- Hardcover: 352 pages
- Publisher: Fourth Estate; First Edition, First Impression edition (8 May 2014)
- Language: English
- ISBN-10: 0007557728
- ISBN-13: 978-0007557721
- Product Dimensions: 14.1 x 3.1 x 22.2 cm
- Average Customer Review: 685 customer reviews
- Amazon Bestsellers Rank: 307,105 in Books (See Top 100 in Books)
The Bees Hardcover – 8 May 2014
|New from||Used from|
|Hardcover, 8 May 2014||
Customers who bought this item also bought
Customers who viewed this item also viewed
Enter your mobile number or email address below and we'll send you a link to download the free Kindle App. Then you can start reading Kindle books on your smartphone, tablet, or computer - no Kindle device required.
To get the free app, enter your mobile phone number.
‘[A] gripping Cinderella/Arthurian tale with lush Keatsian adjectives’ Margaret Atwood, via Twitter
‘Beautifully written and unusual … Captivating … A brave and original story that highlights our modern environmental crimes, and offers a fascinating glimpse into the intricacies of bee world … Any book that changes the way we see our world surely deserves to be a success’ Lucy Atkins, Sunday Times
‘Ambitious and bold … told with such rapturously attentive imagination … The tale zooms along with such propulsive and addictive prose … Few novels create such a singular reading experience. The buzz you will hear surrounding this book and its astonishing author is utterly deserved’ New York Times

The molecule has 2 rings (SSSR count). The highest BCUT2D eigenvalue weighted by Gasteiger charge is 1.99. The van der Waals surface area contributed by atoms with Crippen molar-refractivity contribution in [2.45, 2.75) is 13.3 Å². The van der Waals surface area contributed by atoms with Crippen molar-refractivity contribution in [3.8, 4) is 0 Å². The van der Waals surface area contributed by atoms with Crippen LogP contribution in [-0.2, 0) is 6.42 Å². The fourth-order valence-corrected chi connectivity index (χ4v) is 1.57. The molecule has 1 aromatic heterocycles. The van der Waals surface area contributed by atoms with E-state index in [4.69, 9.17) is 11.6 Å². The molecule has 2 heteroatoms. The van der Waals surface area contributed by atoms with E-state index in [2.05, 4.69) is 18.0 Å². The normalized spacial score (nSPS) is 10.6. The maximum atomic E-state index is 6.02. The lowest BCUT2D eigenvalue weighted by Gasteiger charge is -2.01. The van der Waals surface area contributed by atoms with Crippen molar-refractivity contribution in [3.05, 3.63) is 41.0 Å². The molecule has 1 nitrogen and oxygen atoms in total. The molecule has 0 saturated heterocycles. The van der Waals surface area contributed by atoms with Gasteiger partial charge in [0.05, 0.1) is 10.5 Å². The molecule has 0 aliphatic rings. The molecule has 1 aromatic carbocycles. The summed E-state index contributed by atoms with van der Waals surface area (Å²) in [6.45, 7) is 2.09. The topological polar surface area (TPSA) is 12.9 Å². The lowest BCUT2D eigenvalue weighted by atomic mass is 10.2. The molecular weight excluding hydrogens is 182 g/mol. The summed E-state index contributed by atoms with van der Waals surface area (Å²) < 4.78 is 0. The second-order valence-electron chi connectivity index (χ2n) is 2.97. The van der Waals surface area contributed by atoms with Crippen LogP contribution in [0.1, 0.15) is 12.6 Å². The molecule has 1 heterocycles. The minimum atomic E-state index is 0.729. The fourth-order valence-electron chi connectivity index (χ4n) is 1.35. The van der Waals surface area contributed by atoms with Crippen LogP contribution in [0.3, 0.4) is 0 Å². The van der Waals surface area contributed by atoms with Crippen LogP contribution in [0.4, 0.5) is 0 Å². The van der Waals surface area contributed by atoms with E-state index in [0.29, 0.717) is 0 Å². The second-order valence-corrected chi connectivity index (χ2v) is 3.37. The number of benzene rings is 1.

‘One wild ride. A sensual, visceral mini-epic about timeless rituals and modern environmental disaster. Paull's heartpounding novel wrenches us into a new world’ Emma Donoghue
‘This unusual and cunningly imagined thriller hurtles us through the very bizarre life and adventures of Flora 717 … Strangely thought-provoking’ Angus Clarke, The Times
‘A rich, strange book, utterly convincing in its portrayal of the mindset of a bee and a hive. I finished it feeling I knew exactly how bees think and live. This is what sets us humans apart from other animals, that our imagination can allow us to create a complete, believable world so different from our own’ Tracy Chevalier
‘It is the best novel of its kind since “Watership Down”. All the tension of a palace intrigue and the heart of a small, undaunted hero. An astonishing achievement’ Martin Cruz Smith
‘What Laline Paull has accomplished here is multivalent: a rumination on nature; a portrait of the struggle between individual and the stifling matrix of society; and a depiction of how humanity might organize itself along different lines. I’d call it, in the end, science fiction at its best.’ Paul Di Filippo, Locus
About the Author
Laline Paull was born in England. Her parents were first-generation Indian immigrants. She studied English at Oxford, screenwriting in Los Angeles, and theatre in London, where she has had two plays performed at the Royal National Theatre. She is a member of BAFTA and the Writers’ Guild of America. She lives in England by the sea with her husband, the photographer Adrian Peacock, and their three children. ‘The Bees’ is her first novel. It received wide critical acclaim and was chosen as an Amazon Rising Star.
What other items do customers buy after viewing this item?
Top customer reviews
There was a problem filtering reviews right now. Please try again later.
The book describes the birth, life, and death of Flora. She was born into the hive as a humble sanitation worker – cleaning up and removing the dead bodies of her sisters. But she, very unusually for a bee of her class, has the ability to talk and question the meaning of her existence. She is brave and saves the colony from a deadly wasp attack – and is rewarded by spending time in the queen’s serene presence. She is ‘promoted’ to be a forager and responsible, with her fellow foragers, for bringing in the nectar and pollen on which everyone depends so precariously for life.